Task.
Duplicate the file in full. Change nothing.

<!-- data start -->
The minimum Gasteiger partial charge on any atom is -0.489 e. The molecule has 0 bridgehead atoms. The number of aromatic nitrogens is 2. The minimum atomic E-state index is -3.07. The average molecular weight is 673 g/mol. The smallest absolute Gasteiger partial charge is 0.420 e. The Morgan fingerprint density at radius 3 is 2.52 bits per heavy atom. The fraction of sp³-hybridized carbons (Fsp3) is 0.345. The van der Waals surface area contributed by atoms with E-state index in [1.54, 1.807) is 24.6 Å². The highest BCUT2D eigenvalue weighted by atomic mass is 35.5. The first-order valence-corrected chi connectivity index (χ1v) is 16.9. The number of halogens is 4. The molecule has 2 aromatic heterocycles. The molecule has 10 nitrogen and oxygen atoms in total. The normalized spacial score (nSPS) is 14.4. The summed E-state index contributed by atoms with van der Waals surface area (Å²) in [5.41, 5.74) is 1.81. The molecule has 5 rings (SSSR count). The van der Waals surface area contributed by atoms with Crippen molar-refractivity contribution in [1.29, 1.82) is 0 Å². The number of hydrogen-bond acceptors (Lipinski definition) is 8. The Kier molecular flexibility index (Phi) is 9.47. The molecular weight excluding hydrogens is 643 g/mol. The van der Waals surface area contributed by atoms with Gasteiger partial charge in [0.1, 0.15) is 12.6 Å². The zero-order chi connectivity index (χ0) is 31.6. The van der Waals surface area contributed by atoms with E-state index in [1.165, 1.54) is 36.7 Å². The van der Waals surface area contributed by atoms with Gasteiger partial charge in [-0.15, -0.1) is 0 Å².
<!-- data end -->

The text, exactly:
The minimum Gasteiger partial charge on any atom is -0.489 e. The molecule has 0 bridgehead atoms. The number of aromatic nitrogens is 2. The minimum atomic E-state index is -3.07. The average molecular weight is 673 g/mol. The smallest absolute Gasteiger partial charge is 0.420 e. The Morgan fingerprint density at radius 3 is 2.52 bits per heavy atom. The fraction of sp³-hybridized carbons (Fsp3) is 0.345. The van der Waals surface area contributed by atoms with E-state index in [1.54, 1.807) is 24.6 Å². The highest BCUT2D eigenvalue weighted by atomic mass is 35.5. The first-order valence-corrected chi connectivity index (χ1v) is 16.9. The number of halogens is 4. The molecule has 2 aromatic heterocycles. The molecule has 10 nitrogen and oxygen atoms in total. The normalized spacial score (nSPS) is 14.4. The summed E-state index contributed by atoms with van der Waals surface area (Å²) in [5.41, 5.74) is 1.81. The molecule has 5 rings (SSSR count). The van der Waals surface area contributed by atoms with Crippen molar-refractivity contribution in [1.29, 1.82) is 0 Å². The number of hydrogen-bond acceptors (Lipinski definition) is 8. The Kier molecular flexibility index (Phi) is 9.47. The molecular weight excluding hydrogens is 643 g/mol. The van der Waals surface area contributed by atoms with Gasteiger partial charge in [0.1, 0.15) is 12.6 Å². The zero-order chi connectivity index (χ0) is 31.6. The van der Waals surface area contributed by atoms with E-state index in [1.165, 1.54) is 36.7 Å². The van der Waals surface area contributed by atoms with Gasteiger partial charge in [-0.15, -0.1) is 0 Å².